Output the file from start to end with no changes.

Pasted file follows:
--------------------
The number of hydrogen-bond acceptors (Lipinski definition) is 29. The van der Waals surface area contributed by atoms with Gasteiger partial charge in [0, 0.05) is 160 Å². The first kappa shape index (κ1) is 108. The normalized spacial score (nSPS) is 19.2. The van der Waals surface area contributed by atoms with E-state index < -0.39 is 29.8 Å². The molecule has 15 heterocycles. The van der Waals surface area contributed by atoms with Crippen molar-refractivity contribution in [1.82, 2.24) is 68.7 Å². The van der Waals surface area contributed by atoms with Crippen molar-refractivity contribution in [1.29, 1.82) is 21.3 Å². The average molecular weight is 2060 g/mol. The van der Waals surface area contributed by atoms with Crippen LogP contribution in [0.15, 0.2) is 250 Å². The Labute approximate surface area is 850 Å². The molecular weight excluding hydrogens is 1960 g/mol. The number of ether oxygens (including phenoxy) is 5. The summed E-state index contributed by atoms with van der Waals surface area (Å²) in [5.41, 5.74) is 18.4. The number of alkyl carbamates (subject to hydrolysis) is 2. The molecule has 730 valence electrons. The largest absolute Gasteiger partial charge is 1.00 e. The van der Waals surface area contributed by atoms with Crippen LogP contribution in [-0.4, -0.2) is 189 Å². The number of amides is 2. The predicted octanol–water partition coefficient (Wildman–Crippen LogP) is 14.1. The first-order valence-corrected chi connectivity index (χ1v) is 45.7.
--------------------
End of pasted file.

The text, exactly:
The number of hydrogen-bond acceptors (Lipinski definition) is 29. The van der Waals surface area contributed by atoms with Gasteiger partial charge in [0, 0.05) is 160 Å². The first kappa shape index (κ1) is 108. The normalized spacial score (nSPS) is 19.2. The van der Waals surface area contributed by atoms with E-state index < -0.39 is 29.8 Å². The molecule has 15 heterocycles. The van der Waals surface area contributed by atoms with Crippen molar-refractivity contribution in [1.82, 2.24) is 68.7 Å². The van der Waals surface area contributed by atoms with Crippen molar-refractivity contribution in [1.29, 1.82) is 21.3 Å². The average molecular weight is 2060 g/mol. The van der Waals surface area contributed by atoms with Crippen LogP contribution in [0.15, 0.2) is 250 Å². The Labute approximate surface area is 850 Å². The molecular weight excluding hydrogens is 1960 g/mol. The number of ether oxygens (including phenoxy) is 5. The summed E-state index contributed by atoms with van der Waals surface area (Å²) in [5.41, 5.74) is 18.4. The number of alkyl carbamates (subject to hydrolysis) is 2. The molecule has 730 valence electrons. The largest absolute Gasteiger partial charge is 1.00 e. The van der Waals surface area contributed by atoms with Crippen LogP contribution in [-0.4, -0.2) is 189 Å². The number of amides is 2. The predicted octanol–water partition coefficient (Wildman–Crippen LogP) is 14.1. The first-order valence-corrected chi connectivity index (χ1v) is 45.7.